Known for her in-depth reporting from all corners of the world, Cynthia Gorney is author of Articles of Faith: A History of the Abortion Wars.
Reynolds’s New York Times column Phys Ed is among the paper’s most popular. Her recent book is a myth-busting foray into the science of staying fit.
Author of the best sellers Moneyball, The Blind Side and The Big Short, Lewis writes about the business of sports and the sport that is business.
Best known for her writing about the roles of women and girls in society, Peggy Orenstein is the author of Cinderella Ate My Daughter.
Weekend soccer, Frisbee at the beach, the daily run. Increasingly, members of the over-40 set are refusing to age gracefully and, like the author, have a new kind of pain to show for it.
Grupo Gallegos, a Spanish-language advertising firm, is trying to figure out how to market American brands to a diverse Hispanic immigrant population. Will they buy it?
The pleasures and perils of a two-wheel family tour of Holland.
You have 30 minutes and two garbage bags: How do you pack for a disaster?
For many immigrants heading north, the first dangerous crossing is not the one into the U.S. It’s southern Mexico where the peril begins.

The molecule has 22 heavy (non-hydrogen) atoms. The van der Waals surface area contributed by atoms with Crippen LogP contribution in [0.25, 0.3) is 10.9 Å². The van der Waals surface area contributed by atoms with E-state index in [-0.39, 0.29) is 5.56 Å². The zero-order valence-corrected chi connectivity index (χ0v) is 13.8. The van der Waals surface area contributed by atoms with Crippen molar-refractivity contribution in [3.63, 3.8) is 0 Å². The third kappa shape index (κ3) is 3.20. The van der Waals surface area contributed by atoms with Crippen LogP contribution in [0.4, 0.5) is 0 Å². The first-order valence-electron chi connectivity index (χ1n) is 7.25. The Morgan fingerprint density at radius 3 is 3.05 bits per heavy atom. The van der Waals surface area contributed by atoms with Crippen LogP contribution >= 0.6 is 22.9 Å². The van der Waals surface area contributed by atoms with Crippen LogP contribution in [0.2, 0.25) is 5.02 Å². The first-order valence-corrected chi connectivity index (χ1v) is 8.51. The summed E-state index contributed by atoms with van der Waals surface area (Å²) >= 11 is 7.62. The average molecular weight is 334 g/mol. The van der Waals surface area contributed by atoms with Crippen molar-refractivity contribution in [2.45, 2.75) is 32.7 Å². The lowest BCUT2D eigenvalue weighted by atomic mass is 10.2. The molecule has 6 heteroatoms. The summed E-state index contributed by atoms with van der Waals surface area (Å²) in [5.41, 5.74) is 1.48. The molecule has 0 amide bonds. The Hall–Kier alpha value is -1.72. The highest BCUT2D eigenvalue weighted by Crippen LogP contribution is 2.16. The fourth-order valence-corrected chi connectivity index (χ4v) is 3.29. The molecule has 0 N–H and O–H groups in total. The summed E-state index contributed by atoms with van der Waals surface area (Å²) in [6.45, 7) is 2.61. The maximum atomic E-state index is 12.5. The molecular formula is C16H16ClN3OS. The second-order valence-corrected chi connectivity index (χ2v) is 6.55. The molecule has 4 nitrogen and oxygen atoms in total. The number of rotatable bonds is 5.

After half a century under Fidel, Cubans feel a wary sense of possibility. But this time, don’t expect a revolution.
How a mix of female empowerment and steamy soap operas helped bring down Brazil’s fertility rate and stoke its vibrant economy.
The art of turning heartwarming stories into cold cash.
Mothers who have children fighting in Iraq are connected by Tracy Della Vecchia and her Web site—a clearinghouse of pride and fear and anger and grief.
What I, as a driver, learned about the war between lineuppers and sidezoomers in the battle for a lane.
Dean Karnazes, master of the attention-grabbing ultra stunt, will clock a marathon a day in his seven-week running tour of every state in the U.S.A. Here’s how, and, um, why.
Why both sides think they have everything to lose.
Is mainstream right-to-life ready for an abortion ban?
Surrounded on all sides, the long-somnolent San Francisco Chronicle has declared war. The enemy it fears most? Knight Ridder. The grail? The lucrative suburbs.
The Tarahumara of Mexico evaded Spanish conquerors in the sixteenth century. But can they survive the onslaught of modernity?
The secret world of child brides.
Natalie Coughlin is causing swimming experts to rethink what athletic greatness means.
Can Rafael Nadal Survive His Own Grueling Style of Tennis?
New science is showing that estrogen’s effects on women’s minds and bodies may depend upon when they first start taking it. What should you do?
In today’s hyperconnected world, many developing countries find that their most lucrative export is people. The foreign workers and their families must grapple with an inevitable trade-off: emotional loss for material gain.